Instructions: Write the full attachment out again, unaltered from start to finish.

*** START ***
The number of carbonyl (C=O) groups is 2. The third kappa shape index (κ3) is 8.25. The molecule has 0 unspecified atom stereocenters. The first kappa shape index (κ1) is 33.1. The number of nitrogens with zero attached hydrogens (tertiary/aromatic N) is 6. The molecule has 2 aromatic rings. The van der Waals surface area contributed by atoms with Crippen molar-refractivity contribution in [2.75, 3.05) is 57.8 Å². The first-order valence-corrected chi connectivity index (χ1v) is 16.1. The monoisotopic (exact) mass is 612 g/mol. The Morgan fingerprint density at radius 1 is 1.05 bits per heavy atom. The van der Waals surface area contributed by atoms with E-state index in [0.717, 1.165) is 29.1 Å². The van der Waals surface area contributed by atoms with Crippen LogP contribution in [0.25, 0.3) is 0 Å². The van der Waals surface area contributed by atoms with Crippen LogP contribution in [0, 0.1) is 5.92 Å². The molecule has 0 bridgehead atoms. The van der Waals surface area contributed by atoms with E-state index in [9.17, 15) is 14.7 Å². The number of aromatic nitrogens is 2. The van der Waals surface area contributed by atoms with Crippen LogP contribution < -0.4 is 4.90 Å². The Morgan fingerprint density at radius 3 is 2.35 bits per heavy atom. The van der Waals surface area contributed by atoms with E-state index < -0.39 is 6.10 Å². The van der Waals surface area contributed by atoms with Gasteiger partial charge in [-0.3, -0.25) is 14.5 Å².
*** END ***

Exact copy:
The number of carbonyl (C=O) groups is 2. The third kappa shape index (κ3) is 8.25. The molecule has 0 unspecified atom stereocenters. The first kappa shape index (κ1) is 33.1. The number of nitrogens with zero attached hydrogens (tertiary/aromatic N) is 6. The molecule has 2 aromatic rings. The van der Waals surface area contributed by atoms with Crippen molar-refractivity contribution in [2.75, 3.05) is 57.8 Å². The first-order valence-corrected chi connectivity index (χ1v) is 16.1. The monoisotopic (exact) mass is 612 g/mol. The Morgan fingerprint density at radius 1 is 1.05 bits per heavy atom. The van der Waals surface area contributed by atoms with E-state index in [0.717, 1.165) is 29.1 Å². The van der Waals surface area contributed by atoms with Crippen LogP contribution in [0.25, 0.3) is 0 Å². The van der Waals surface area contributed by atoms with Crippen LogP contribution in [0, 0.1) is 5.92 Å². The molecule has 0 bridgehead atoms. The van der Waals surface area contributed by atoms with E-state index in [9.17, 15) is 14.7 Å². The number of aromatic nitrogens is 2. The van der Waals surface area contributed by atoms with Crippen LogP contribution < -0.4 is 4.90 Å². The Morgan fingerprint density at radius 3 is 2.35 bits per heavy atom. The van der Waals surface area contributed by atoms with E-state index < -0.39 is 6.10 Å². The van der Waals surface area contributed by atoms with Gasteiger partial charge in [-0.3, -0.25) is 14.5 Å².